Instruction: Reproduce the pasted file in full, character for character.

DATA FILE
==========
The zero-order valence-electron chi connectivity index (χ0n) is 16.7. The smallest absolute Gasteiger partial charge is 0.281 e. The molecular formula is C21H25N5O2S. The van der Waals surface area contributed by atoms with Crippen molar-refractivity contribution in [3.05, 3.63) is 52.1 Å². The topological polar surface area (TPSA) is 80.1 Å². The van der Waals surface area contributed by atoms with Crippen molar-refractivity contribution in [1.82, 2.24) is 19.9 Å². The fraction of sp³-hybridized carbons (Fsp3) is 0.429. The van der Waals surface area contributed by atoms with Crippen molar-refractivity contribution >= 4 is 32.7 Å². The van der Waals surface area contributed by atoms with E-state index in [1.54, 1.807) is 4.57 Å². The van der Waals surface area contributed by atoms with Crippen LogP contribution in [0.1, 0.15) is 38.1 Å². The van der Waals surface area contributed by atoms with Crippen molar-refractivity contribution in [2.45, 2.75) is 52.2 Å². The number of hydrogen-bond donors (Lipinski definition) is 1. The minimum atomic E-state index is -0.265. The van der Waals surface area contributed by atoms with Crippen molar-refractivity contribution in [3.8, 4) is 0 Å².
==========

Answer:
The zero-order valence-electron chi connectivity index (χ0n) is 16.7. The smallest absolute Gasteiger partial charge is 0.281 e. The molecular formula is C21H25N5O2S. The van der Waals surface area contributed by atoms with Crippen molar-refractivity contribution in [3.05, 3.63) is 52.1 Å². The topological polar surface area (TPSA) is 80.1 Å². The van der Waals surface area contributed by atoms with Crippen molar-refractivity contribution in [1.82, 2.24) is 19.9 Å². The fraction of sp³-hybridized carbons (Fsp3) is 0.429. The van der Waals surface area contributed by atoms with Crippen molar-refractivity contribution >= 4 is 32.7 Å². The van der Waals surface area contributed by atoms with E-state index in [1.54, 1.807) is 4.57 Å². The van der Waals surface area contributed by atoms with Crippen LogP contribution in [0.1, 0.15) is 38.1 Å². The van der Waals surface area contributed by atoms with Crippen molar-refractivity contribution in [2.45, 2.75) is 52.2 Å². The number of hydrogen-bond donors (Lipinski definition) is 1. The minimum atomic E-state index is -0.265. The van der Waals surface area contributed by atoms with Crippen molar-refractivity contribution in [3.8, 4) is 0 Å².